Monday, October 28, 2013
When I was growing up there were quite a few epic biblical movies. I can remember Ben-Hur. It was a bit difficult to think of Charlton Heston as a young Jew after seeing him just a few years before growing old as Moses, but it was an awesome story. I remember how Romans were portrayed – strong, authoritative, powerful and arrogant. Richard Burton had been such a Roman just a few years before both of these movies. Rome controlled the Mediterranean and beyond.
Sunday morning I was reminded of a Roman who fit into God’s category:
He hath shewed thee, O man, what is good; and what doth the LORD require of thee, but to do justly, and to love mercy, and to walk humbly with thy God? (Micah 6:8 KJV)
Yep, a humble – yet widely respected – Roman.
Beginning in Luke 7, Jesus had just finished what is called in Matthew the Sermon on the Mount and head into Capernaum:
Now when he had ended all his sayings in the audience of the people, he entered into Capernaum. (Luke 7:1 KJV)
A Roman centurion heard Jesus was coming, also heard of His healing and the Roman had a dear servant who was ready for death. Ready. Think about that – I did for the first time Sunday. Oh, I had read these verses before, many times. But this time I noticed:
And a certain centurion's servant, who was dear unto him, was sick, and ready to die. (Luke 7:2 KJV)
I have had several friends and family members become ill and die. I can honestly say there is only one that said she was ready. I believe her because she has been truthful before. She has inoperable cancer and her doctors have confirmed liver failure. But she is prepared, and ready to die. Many of her friends are not as ready, just as the Roman was not as ready as his servant. He called Jewish leaders and asked them to take his case to Jesus.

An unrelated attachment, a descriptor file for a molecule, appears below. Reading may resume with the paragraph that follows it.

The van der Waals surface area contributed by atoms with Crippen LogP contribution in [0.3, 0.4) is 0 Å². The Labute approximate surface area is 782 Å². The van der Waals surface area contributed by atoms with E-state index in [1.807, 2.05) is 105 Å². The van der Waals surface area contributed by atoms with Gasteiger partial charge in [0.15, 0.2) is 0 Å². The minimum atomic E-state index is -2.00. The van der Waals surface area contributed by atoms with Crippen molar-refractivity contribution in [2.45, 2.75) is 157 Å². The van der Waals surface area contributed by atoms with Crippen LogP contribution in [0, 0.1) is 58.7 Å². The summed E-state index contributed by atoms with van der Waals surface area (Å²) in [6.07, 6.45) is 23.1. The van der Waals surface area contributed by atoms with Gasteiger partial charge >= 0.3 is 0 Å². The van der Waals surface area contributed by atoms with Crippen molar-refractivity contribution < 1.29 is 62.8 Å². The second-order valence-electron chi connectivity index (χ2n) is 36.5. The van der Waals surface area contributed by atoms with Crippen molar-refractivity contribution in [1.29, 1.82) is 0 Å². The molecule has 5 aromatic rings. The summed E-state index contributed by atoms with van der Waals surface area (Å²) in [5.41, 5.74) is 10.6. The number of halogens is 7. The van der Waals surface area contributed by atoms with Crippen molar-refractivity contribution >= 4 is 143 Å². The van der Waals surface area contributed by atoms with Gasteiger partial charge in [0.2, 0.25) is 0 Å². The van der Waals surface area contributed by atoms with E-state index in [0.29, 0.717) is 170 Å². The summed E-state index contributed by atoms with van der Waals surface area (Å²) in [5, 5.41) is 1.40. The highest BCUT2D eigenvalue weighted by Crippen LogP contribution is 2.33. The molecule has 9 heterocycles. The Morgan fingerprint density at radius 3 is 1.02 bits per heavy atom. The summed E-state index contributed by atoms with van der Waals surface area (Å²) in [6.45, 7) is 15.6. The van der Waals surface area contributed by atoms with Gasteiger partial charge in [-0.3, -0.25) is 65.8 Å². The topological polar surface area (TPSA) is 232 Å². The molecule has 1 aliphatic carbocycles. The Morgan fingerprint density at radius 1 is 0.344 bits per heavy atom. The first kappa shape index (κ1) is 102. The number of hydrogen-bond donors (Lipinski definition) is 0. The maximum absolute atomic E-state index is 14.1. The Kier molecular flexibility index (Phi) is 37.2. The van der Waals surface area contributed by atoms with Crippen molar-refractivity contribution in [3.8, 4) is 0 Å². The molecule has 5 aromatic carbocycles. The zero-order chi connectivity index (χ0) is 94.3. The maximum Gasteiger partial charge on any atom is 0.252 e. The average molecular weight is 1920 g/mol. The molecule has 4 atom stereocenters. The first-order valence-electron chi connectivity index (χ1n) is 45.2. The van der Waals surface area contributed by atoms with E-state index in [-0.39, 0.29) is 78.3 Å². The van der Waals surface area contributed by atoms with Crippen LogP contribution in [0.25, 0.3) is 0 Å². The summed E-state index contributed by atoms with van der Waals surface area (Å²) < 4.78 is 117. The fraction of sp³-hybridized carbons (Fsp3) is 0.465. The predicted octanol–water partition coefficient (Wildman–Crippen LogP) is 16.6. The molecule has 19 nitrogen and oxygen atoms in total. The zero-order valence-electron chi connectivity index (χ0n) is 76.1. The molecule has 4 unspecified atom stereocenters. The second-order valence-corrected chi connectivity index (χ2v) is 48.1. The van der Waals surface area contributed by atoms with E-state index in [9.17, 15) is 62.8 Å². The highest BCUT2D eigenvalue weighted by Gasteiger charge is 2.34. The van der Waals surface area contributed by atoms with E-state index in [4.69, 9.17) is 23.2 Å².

And when he heard of Jesus, he sent unto him the elders of the Jews, beseeching him that he would come and heal his servant. And when they came to Jesus, they besought him instantly, saying, That he was worthy for whom he should do this: For he loveth our nation, and he hath built us a synagogue. (Luke 7:3-5 KJV)
He was worthy. Only – he felt he wasn’t:
Then Jesus went with them. And when he was now not far from the house, the centurion sent friends to him, saying unto him, Lord, trouble not thyself: for I am not worthy that thou shouldest enter under my roof: Wherefore neither thought I myself worthy to come unto thee:
Is that why there were times we couldn’t approach Jesus? Is that why we could not open our hearts and invite Him in? Because we were not worthy? Oh, that we could have understood His power, as the Roman did:
but say in a word, and my servant shall be healed. (Luke 7:6-7 KJV)
He did not feel worthy – but He knew what Jesus could do.
Tomorrow we’ll read a bit more and think about what Jesus did, what He said – and what it means to us. Overnight, think about the Roman, the power behind him, the authority he wielded and the fact all this was said without meeting Jesus.